I'm not arguing that Wikipedia is without problems; but many of the problems are the same ones that human beings have always had in trying to determine the "truth." If there are inaccuracies, then it's up to us to correct them or argue about them. Because, in the end, we are all Wikipedia.


Liam said...

Thanks, Guillaume. I think you're right about why Wonkette and the Daily Show are so important right now.

As far as Wikipedia goes, I have mixed feelings about it. I think in a lot of cases it is about as accurate as your average encyclopedia, and more so than the "popular" books of history that you can find on sale at Barnes & Noble, etc. All of those have in common the fact that they often accept information uncritically and outside its historical context. Real historians are very aware of the shortcomings of both the historiographic tradition and the difficulties of primary evidence -- we write pages and pages on them in the most boring prose you'll ever read this side of an economics textbook.

Wikipedia can be very interesting when reporting on pop culture phenomena -- it's made for it. I think problems come up when the articles are about either very big and/or controversial issues and suffer the continuous attacks of an army of editors, or when they are about very obscure items that people do not have the interest or knowledge to correct.

I do have a problem with the "anti-authority" chip that a lot of Wikipedia supporters carry on their shoulders -- I think that it's mistaking anti-intellectualsim for democracy and is the same reason a lot of people feel, for example, the Michael Critchon (sp?) can have as valid an opinion about global warming as the overwhelming majority of climate scientists. Stephen Colbert has taken this on brilliantly, editing the wikipedia entry about George Washington on television -- saying, "if I want to believe that Washington wasn't a slaveowner, that's my right."

cowboyangel said...

I agree that anti-intellectualism doesn't mean more democracy, just the opposite. And there's a lot of anti-intellectualism on the internet. And I don't like the "anti-authority" chip either. (Nor, however, do I like the "only experts really know" chip.) But if you look at the bigger picture, I think Wikipedia is, for the first time, perhaps, bringing some kind of order and authority to information on the internet. It's flawed, yes, and it's only one part of a larger effort to organize cyberspace, but I like the democratic and non-commerical way they're trying to do it. It's not meant to replace high-level scholarship. It's an encyclopedia, nothing more and nothing less. IMDB is another good example. You can't use IMDB for many things in terms of film scholarship (the biographical information is particularly limited), but it is probably the best reference tool available now for many aspects of film. In both cases, the sheer breadth of coverage is astounding in comparison to what we had before in print.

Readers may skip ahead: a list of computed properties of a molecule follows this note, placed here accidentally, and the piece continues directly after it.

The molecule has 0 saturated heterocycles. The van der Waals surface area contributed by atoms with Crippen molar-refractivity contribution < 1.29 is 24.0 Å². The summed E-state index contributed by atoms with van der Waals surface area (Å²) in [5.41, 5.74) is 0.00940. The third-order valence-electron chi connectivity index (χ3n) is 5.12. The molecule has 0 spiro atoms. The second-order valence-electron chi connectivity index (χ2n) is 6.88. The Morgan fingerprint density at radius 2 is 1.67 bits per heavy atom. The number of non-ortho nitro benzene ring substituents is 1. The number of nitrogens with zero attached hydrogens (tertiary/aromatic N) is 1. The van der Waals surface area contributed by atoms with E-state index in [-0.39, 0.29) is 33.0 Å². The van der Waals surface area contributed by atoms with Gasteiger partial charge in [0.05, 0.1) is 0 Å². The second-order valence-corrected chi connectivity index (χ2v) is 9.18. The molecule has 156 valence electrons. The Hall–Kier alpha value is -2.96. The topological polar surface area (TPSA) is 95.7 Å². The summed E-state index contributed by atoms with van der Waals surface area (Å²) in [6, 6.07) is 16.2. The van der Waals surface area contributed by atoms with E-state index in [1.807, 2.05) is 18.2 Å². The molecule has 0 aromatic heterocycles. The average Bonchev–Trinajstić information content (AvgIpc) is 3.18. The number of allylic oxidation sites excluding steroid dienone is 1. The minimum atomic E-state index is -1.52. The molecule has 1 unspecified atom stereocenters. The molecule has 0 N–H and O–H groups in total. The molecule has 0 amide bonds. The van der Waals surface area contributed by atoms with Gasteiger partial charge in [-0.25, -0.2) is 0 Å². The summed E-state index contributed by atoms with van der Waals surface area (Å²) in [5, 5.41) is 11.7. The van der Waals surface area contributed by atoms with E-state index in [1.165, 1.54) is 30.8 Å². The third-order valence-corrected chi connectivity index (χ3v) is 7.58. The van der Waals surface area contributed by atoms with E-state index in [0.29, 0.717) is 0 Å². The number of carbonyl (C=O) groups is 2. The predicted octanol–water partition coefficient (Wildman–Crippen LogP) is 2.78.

As for controversial entries, Wikipedia now locks some articles for immediate editing to prevent constant vandalism. And it offers a discussion section and a history of revisions section where people can battle things out. So they are trying to work on the flaws.

The George Washington article that Colbert screwed with was reverted back to the previous version only 3 minutes after he changed it. So, yes, someone can make crap up, but someone else will come along and correct it. That's the point I was trying to make about the longstanding process of scholarship. A similar process takes place on Wikipedia; it's just happens a lot faster. And, for good and bad, more people are involved. Many of them are academics.

I think you get the New Yorker, right? Did you read their article on Wikipedia a couple of months ago? It was very good, I thought.

Liam said...


I think I agree with you for the most part -- I did read the New Yorker article, and it did show how Wikipedia developed from a completely anarchic and idealistic project to a decent reference source. Like I said, it's usually better than a lot of books out there -- and the cheaper kinds of print encyclopedia. Hell, I use it all the time.

crystal said...

I like to use Wikipedia, though it isn't always the best source, because it's so general and because (I think) it's less biased than a partucular site might be on a subject and because it usually gives lots of particular links at the bottom for those who want to investigate further. If I write about a subject in my blog, I don't want my link to be so particular and one-sided or commenrcial that readers will feel like I'm trying to sway them one direction or another. Wikipedia seems like a fairly unbiased source, though not perfect. And they are good at popular culture.

Does that make nay sense at all?

Liam said...

I do think is as good as way as any to get a quick overview of a subject -- always with the appropriate caution.